And the man who led South Africa for the 57th time in 83 Tests last weekend, including the World Cup final victory in 2007, says the British & Irish Lions players are united with his team in condemning the citing and judicial officers.
"We are deeply saddened and angry at the outcome of the Bakkies Botha appeal. We have to hope and pray that it is purely victimisation of Bakkies and not the way the game is going," said Smit.
"If it is not victimisation of Bakkies, and the hard way he plays the game, then a ruling like this could change this wonderful game we have for good. That's a great concern for us - the players aren't happy and will stand together on this point.
"I have to believe he has been victimised. If he has been found guilty of something that's not a part of the game then we can take 15-20 clips out of every Test match played and ban every player who has cleaned out a ruck.
"I have to hope and pray it is victimisation, otherwise this game is going in the wrong direction."
Botha was cited for driving into a ruck four minutes into the second half of last weekend's second Test in Pretoria in an incident that caused Lions prop Adam Jones to dislocate his right shoulder. The Springbok lock was given a two week ban which he appealed against.
But on Thursday the IRB appeals committee ruled out the appeal and Botha will miss this weekend's third Test as a result - leaving he Springboks, as well as many other players and referees around the world, very angry and concerned.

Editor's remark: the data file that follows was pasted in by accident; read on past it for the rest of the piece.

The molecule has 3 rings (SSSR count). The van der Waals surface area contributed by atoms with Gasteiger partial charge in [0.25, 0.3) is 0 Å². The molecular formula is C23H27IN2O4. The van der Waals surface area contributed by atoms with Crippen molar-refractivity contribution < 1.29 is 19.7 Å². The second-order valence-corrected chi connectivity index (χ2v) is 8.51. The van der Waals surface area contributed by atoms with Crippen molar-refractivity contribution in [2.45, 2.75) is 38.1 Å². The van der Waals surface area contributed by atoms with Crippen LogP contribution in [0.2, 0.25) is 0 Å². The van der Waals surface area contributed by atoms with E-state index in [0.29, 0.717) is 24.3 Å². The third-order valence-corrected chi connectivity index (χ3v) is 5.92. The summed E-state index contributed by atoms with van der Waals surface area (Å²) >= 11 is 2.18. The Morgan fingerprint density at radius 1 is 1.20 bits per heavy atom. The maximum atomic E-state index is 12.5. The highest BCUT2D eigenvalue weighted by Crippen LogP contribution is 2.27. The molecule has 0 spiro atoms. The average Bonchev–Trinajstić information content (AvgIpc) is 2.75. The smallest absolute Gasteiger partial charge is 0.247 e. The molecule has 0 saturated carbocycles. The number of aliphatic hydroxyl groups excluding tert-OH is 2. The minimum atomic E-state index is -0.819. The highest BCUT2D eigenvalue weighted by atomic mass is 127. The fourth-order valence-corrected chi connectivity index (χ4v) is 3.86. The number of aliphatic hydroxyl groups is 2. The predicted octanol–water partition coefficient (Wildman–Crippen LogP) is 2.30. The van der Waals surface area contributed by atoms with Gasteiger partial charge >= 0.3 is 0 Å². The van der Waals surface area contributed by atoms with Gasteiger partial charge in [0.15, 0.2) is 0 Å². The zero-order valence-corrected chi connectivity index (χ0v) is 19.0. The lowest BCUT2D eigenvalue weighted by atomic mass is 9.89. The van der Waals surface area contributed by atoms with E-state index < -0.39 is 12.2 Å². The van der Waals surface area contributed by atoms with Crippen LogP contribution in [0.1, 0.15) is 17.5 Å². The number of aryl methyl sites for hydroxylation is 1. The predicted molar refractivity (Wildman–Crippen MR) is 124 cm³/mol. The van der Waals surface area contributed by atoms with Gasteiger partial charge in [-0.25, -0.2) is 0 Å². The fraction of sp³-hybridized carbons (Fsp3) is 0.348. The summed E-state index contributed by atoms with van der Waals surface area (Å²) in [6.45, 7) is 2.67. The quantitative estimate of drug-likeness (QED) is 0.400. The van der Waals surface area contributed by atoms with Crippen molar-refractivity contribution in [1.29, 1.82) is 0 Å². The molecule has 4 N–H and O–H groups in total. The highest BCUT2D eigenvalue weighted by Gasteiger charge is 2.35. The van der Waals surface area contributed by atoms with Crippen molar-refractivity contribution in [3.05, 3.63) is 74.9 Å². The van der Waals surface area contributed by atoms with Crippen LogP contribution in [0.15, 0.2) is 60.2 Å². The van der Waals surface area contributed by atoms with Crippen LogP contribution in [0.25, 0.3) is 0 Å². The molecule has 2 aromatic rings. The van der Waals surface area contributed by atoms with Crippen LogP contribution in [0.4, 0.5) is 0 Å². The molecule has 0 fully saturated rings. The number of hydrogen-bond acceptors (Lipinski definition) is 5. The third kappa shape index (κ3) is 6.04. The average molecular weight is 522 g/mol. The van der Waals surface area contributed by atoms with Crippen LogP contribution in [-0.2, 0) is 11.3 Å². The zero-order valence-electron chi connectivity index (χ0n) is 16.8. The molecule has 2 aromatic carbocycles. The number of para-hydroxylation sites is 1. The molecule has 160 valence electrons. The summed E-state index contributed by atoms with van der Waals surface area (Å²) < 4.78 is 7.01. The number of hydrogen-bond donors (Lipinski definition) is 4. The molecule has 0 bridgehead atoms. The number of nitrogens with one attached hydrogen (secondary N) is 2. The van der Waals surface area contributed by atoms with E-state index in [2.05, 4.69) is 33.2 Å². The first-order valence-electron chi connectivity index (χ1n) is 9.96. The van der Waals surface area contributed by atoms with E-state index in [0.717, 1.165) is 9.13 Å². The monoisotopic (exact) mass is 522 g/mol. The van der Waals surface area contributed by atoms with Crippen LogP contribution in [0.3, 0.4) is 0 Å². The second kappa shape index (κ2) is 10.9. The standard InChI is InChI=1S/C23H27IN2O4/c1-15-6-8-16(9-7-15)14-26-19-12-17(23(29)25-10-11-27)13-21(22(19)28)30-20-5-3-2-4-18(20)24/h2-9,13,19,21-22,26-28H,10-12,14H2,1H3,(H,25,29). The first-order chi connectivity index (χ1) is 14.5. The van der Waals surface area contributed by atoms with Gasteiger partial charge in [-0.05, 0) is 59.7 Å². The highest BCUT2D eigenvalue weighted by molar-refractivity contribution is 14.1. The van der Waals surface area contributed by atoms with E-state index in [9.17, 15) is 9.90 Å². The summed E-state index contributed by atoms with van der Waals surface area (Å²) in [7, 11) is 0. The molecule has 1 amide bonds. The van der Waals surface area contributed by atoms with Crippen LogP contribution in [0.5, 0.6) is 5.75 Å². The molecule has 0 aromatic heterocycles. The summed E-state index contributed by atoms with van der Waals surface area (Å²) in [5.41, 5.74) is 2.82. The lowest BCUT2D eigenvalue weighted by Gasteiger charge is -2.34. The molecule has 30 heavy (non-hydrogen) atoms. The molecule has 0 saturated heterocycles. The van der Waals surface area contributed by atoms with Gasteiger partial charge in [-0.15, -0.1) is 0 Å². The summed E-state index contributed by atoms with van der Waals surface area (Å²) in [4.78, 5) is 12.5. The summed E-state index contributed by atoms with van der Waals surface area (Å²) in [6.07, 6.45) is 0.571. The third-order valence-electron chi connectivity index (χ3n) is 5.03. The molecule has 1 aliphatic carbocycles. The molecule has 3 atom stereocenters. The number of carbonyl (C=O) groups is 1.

"Sanity hasn't prevailed in the appeal. We have had referees calling us and saying it is an issue we need to stand up for," revealed Smit in his captain's press conference on the eve of the third Test.
"To let something like this pass is setting a precedent that could ruin the game from a ruck point of view. I have had support from the Lions management and players, as well as from players I have played with and against from around the world, saying it is ludicrous and we have to hope that if sanity hasn't prevailed this week it will in the future.
"Rugby union is unique because it is a contact sport in which men and women throw themselves into rucks, tackle hard and run with the ball as fast as they can. When Bryan Habana is running as fast as a Cheetah down the wing you don't want him to slow down just in case the player he is running into might get hurt.
"That's the nature of the game and there is a fine balance. A ruling has been made on Bakkies even though he went into the ruck from behind the gate, with his arms bound without a shoulder charge.
"It was unfortunate that Adam Jones got injured, but that was because his arm was stuck in a ruck. You have to look at the incident a fraction of a second after Bakkies cleaned out Adam and Matthew Rees came in and cleaned out Bakkies.
"We couldn't be unhappy with that because it is the nature of the game. This ruling does create a scary scenario for the future of the game."